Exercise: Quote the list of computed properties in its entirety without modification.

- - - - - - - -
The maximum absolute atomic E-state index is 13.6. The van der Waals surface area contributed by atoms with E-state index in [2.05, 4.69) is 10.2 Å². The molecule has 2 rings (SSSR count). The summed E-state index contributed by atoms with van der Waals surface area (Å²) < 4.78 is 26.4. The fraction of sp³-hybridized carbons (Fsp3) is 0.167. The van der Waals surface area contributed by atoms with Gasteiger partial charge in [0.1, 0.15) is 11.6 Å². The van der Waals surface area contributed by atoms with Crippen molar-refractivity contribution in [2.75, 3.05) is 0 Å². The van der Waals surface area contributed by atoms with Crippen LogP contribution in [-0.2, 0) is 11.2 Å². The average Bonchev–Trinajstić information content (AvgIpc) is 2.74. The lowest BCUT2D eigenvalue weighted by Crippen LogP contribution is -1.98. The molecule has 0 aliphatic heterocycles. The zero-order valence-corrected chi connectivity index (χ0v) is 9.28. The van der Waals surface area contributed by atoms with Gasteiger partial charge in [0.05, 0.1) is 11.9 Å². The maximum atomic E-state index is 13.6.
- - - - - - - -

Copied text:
The maximum absolute atomic E-state index is 13.6. The van der Waals surface area contributed by atoms with E-state index in [2.05, 4.69) is 10.2 Å². The molecule has 2 rings (SSSR count). The summed E-state index contributed by atoms with van der Waals surface area (Å²) < 4.78 is 26.4. The fraction of sp³-hybridized carbons (Fsp3) is 0.167. The van der Waals surface area contributed by atoms with Gasteiger partial charge in [0.1, 0.15) is 11.6 Å². The van der Waals surface area contributed by atoms with Crippen molar-refractivity contribution in [2.75, 3.05) is 0 Å². The van der Waals surface area contributed by atoms with Crippen LogP contribution in [-0.2, 0) is 11.2 Å². The average Bonchev–Trinajstić information content (AvgIpc) is 2.74. The lowest BCUT2D eigenvalue weighted by Crippen LogP contribution is -1.98. The molecule has 0 aliphatic heterocycles. The zero-order valence-corrected chi connectivity index (χ0v) is 9.28. The van der Waals surface area contributed by atoms with Gasteiger partial charge in [0.05, 0.1) is 11.9 Å². The maximum atomic E-state index is 13.6.